|Michael Frost Beckner, David Arata
|Robert Redford, Brad Pitt, Catherine McCormack, Stephen Dillane
|January 24, 2002
1991. On his final day before retirement, CIA agent Nathan Muir (Redford) receives word that an old partner, Tom Bishop (Pitt), has been arrested in China. Attempting to free a prisoner from jail, Tom was captured and found guilty of espionage. He is to be killed in 24 hours. In America, Nathan is meeting with top CIA officials who seem to have no intention of helping Tom and are content to let him die. Nathan owes Tom a favour and will use all his power and experience to have him rescued.
1975. Fighting in Vietnam, Nathan needs a marksman to eliminate a military leader and is introduced to rookie Tom Bishop. Tom learnt his craft in the “boy scouts” and has a deadly aim. Nathan senses much ability in him and one year later, offers him a lucrative opportunity to train and become a CIA agent.
1985. In Beirut, Tom and Nathan are working together on an important assignment. An important leader is to be killed but the death has to be made look an accident. With a narrow window of opportunity, months are spent setting up the operation but Tom falls for a young medical assistant (McCormack) and may have lost sight of the mission (for better or worse). It’s a turning point in all their careers.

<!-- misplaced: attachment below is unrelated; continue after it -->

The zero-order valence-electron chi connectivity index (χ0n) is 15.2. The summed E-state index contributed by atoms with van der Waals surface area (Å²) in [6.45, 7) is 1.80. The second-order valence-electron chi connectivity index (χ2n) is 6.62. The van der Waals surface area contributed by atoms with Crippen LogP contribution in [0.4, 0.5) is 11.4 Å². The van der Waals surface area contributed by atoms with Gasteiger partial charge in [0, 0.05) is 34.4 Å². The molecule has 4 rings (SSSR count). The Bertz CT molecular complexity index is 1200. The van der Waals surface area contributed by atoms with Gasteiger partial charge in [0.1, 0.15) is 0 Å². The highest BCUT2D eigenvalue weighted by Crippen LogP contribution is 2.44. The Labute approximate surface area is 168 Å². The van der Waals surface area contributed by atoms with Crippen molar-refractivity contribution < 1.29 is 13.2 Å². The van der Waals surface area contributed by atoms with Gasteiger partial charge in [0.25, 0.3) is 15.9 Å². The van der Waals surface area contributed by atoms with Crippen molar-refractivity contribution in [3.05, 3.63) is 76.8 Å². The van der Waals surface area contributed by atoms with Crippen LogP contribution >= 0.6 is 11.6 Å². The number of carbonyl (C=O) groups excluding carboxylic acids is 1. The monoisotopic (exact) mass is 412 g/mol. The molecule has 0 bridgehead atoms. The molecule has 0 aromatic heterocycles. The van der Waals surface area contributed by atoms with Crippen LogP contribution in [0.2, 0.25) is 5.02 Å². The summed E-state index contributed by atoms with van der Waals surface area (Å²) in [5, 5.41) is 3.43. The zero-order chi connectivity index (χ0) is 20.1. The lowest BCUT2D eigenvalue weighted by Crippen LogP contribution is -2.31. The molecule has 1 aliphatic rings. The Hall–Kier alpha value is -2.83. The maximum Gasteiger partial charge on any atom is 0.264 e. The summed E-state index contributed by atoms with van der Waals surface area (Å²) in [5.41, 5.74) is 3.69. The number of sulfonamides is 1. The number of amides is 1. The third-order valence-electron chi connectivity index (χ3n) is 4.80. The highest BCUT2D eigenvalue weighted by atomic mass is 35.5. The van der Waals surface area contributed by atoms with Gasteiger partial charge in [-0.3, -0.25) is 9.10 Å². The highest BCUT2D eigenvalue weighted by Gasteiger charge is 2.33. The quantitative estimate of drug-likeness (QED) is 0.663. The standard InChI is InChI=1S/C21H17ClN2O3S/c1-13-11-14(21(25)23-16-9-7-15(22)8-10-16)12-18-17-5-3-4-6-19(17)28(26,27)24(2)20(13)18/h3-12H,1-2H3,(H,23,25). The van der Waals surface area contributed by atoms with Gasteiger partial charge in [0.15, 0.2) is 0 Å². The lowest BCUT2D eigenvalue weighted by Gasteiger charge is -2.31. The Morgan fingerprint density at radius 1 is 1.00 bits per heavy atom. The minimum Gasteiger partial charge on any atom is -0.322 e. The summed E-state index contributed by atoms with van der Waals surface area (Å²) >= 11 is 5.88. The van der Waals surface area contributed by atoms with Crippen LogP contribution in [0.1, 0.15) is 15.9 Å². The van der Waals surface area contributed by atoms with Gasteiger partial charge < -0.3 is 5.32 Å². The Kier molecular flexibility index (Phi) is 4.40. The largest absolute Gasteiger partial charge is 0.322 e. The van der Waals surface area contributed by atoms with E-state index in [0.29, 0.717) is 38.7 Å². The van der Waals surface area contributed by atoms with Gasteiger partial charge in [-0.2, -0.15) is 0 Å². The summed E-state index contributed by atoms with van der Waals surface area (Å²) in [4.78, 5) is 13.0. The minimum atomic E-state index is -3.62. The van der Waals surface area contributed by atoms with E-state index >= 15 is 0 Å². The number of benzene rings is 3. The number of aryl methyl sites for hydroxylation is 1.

Screenwriters Michael Breckner and David Arata effectively tell both the present and the past story simultaneously. It’s well told and maximum value is extracted from its two hour length. Questionably, both Pitt and Redford look the same in 1975 as they do in 1991. Surely a little extra make-up could have been used.
The film’s premise is interesting for two reasons. Firstly, we get a close look at how a spy operates and how they develop the skills that keeps them hidden and removed from suspicion. Secondly, we get a look at the CIA and their extraordinary ability to obtain information about anyone or anything. Both concepts are well explored but slight annoyances arose from moments that were a little too hard to believe. The cool ending will please audiences but it doesn’t suit the tone of the film and I consider it far-fetched.
Pitt and Redford cruise through their performances. Both are solid but neither will list their roles as a career highlight on their resumes. Academy Award nominee Marianne Jean-Baptiste (Secrets And Lies) makes a nice cameo as Nathan’s secretary but her talent is wasted in such a small role. As a CIA agent intent on exposing Nathan’s activities, Stephen Dillane behaves stupidly. One with his position and qualifications shouldn’t so easily outsmarted. The same must be said for the entire group that met at the boardroom at CIA headquarters.
Director Tony Scott seems to attracted to stories about power and its effects with Spy Game following his previous efforts, Enemy At The State and Crimson Tide. The formula behind all three films is similar and if they didn’t climax with the obligatory crowd-pleasing Hollywood ending, may have left a more lasting impression.